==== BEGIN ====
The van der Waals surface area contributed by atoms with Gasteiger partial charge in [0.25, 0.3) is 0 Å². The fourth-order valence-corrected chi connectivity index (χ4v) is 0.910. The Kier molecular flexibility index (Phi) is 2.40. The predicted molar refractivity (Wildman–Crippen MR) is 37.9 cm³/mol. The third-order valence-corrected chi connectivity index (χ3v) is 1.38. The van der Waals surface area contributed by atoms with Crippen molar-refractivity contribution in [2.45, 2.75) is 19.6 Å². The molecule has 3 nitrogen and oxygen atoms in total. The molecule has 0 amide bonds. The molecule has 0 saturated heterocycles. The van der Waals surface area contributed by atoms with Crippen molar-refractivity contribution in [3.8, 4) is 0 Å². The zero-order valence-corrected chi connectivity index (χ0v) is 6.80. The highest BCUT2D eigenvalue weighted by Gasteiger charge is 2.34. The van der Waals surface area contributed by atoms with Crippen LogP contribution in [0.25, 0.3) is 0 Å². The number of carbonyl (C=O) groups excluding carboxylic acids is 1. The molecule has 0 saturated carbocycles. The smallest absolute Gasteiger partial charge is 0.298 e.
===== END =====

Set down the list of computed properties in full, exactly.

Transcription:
The van der Waals surface area contributed by atoms with Gasteiger partial charge in [0.25, 0.3) is 0 Å². The fourth-order valence-corrected chi connectivity index (χ4v) is 0.910. The Kier molecular flexibility index (Phi) is 2.40. The predicted molar refractivity (Wildman–Crippen MR) is 37.9 cm³/mol. The third-order valence-corrected chi connectivity index (χ3v) is 1.38. The van der Waals surface area contributed by atoms with Crippen molar-refractivity contribution in [2.45, 2.75) is 19.6 Å². The molecule has 3 nitrogen and oxygen atoms in total. The molecule has 0 amide bonds. The molecule has 0 saturated heterocycles. The van der Waals surface area contributed by atoms with Crippen molar-refractivity contribution in [3.8, 4) is 0 Å². The zero-order valence-corrected chi connectivity index (χ0v) is 6.80. The highest BCUT2D eigenvalue weighted by Gasteiger charge is 2.34. The van der Waals surface area contributed by atoms with Crippen LogP contribution in [0.25, 0.3) is 0 Å². The number of carbonyl (C=O) groups excluding carboxylic acids is 1. The molecule has 0 saturated carbocycles. The smallest absolute Gasteiger partial charge is 0.298 e.